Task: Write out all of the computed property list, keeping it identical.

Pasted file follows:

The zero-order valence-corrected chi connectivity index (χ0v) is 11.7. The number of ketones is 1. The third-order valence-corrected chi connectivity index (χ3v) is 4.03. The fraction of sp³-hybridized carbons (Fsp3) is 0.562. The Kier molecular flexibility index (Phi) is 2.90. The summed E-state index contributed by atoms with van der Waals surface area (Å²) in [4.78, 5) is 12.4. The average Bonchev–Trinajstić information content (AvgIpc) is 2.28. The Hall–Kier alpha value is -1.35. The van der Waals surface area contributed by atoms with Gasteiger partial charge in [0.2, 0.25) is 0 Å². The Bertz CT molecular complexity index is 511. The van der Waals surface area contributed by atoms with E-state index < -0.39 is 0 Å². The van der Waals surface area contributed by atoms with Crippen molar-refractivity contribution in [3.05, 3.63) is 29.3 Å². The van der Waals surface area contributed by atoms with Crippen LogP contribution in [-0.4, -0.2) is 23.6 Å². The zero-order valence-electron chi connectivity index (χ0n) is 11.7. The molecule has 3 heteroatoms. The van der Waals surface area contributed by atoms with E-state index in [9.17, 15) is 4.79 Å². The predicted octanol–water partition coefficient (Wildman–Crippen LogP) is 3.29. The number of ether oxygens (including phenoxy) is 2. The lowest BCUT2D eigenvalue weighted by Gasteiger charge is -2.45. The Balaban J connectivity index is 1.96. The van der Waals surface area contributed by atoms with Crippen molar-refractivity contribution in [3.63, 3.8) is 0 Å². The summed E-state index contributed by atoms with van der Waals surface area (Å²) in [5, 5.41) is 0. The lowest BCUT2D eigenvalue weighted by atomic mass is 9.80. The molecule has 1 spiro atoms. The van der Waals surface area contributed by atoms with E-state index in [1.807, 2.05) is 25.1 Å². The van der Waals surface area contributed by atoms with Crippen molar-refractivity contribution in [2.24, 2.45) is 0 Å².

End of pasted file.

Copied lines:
The zero-order valence-corrected chi connectivity index (χ0v) is 11.7. The number of ketones is 1. The third-order valence-corrected chi connectivity index (χ3v) is 4.03. The fraction of sp³-hybridized carbons (Fsp3) is 0.562. The Kier molecular flexibility index (Phi) is 2.90. The summed E-state index contributed by atoms with van der Waals surface area (Å²) in [4.78, 5) is 12.4. The average Bonchev–Trinajstić information content (AvgIpc) is 2.28. The Hall–Kier alpha value is -1.35. The van der Waals surface area contributed by atoms with Gasteiger partial charge in [0.2, 0.25) is 0 Å². The Bertz CT molecular complexity index is 511. The van der Waals surface area contributed by atoms with E-state index < -0.39 is 0 Å². The van der Waals surface area contributed by atoms with Crippen molar-refractivity contribution in [3.05, 3.63) is 29.3 Å². The van der Waals surface area contributed by atoms with Crippen LogP contribution in [-0.4, -0.2) is 23.6 Å². The zero-order valence-electron chi connectivity index (χ0n) is 11.7. The molecule has 3 heteroatoms. The van der Waals surface area contributed by atoms with E-state index in [9.17, 15) is 4.79 Å². The predicted octanol–water partition coefficient (Wildman–Crippen LogP) is 3.29. The number of ether oxygens (including phenoxy) is 2. The lowest BCUT2D eigenvalue weighted by Gasteiger charge is -2.45. The Balaban J connectivity index is 1.96. The van der Waals surface area contributed by atoms with Crippen molar-refractivity contribution in [3.63, 3.8) is 0 Å². The summed E-state index contributed by atoms with van der Waals surface area (Å²) in [5, 5.41) is 0. The lowest BCUT2D eigenvalue weighted by atomic mass is 9.80. The molecule has 1 spiro atoms. The van der Waals surface area contributed by atoms with E-state index in [1.807, 2.05) is 25.1 Å². The van der Waals surface area contributed by atoms with Crippen molar-refractivity contribution in [2.24, 2.45) is 0 Å².